- AJAX: Is your application secure enough? - 120,025 views
- eEye Launches 0-Day Exploit Tracker - 85,478 views

Malwarebytes Anti-Exploit Premium | 1 Year 1 PC for $24.95


Zeus-related Botnet Servers Taken Offline

Don't let your data go over to the Dark Side!


We wrote about Zeus a while back, a nasty trojan which can evade detection by Anti-virus software and is ranked as the number 1 trojan infector by numbers.

About a week ok a massive sting operation took down large parts of the Mariposa botnet in Spain and the USA and the latest news is large parts of Zeus-related botnets have been taken offline.

Most of the action in this case happened in Eastern Europe where once again network peers have pulled the plug on downstream ISPs serving dodgy customers.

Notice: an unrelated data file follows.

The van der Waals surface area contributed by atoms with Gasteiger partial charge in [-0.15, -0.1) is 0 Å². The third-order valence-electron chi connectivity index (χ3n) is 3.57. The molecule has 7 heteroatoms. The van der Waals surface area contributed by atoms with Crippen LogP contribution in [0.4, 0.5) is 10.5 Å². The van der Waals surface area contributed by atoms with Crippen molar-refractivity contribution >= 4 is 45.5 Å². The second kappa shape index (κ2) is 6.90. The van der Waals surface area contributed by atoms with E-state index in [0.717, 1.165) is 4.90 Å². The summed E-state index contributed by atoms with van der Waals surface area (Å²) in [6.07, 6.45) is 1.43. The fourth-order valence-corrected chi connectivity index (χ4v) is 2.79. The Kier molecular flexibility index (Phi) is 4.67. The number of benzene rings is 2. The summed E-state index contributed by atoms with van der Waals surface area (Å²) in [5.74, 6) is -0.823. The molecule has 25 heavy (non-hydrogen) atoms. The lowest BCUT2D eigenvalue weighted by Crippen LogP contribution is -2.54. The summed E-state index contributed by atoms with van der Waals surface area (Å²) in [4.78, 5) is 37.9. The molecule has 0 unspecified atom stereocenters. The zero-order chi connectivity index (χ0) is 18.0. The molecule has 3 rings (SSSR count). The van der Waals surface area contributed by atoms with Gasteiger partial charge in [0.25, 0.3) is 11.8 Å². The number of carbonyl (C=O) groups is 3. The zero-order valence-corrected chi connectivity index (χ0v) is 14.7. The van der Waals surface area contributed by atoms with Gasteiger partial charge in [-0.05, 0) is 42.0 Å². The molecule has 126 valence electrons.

At least a quarter of the command and control servers linked to Zeus-related botnets have suddenly gone quiet, continuing a recent trend of takedowns hitting some of the world’s most nefarious cyber operations.

The massive drop is the result of actions taken by two Eastern European network providers. On Tuesday, they pulled the plug on their downstream customers, including an ISP known a Troyak, according to Mary Landesman, a senior researcher with ScanSafe, a web security firm recently acquired by Cisco Systems. That in turn severed the connections of servers used to control large numbers of computers infected by a do-it-yourself crime kit known as Zeus.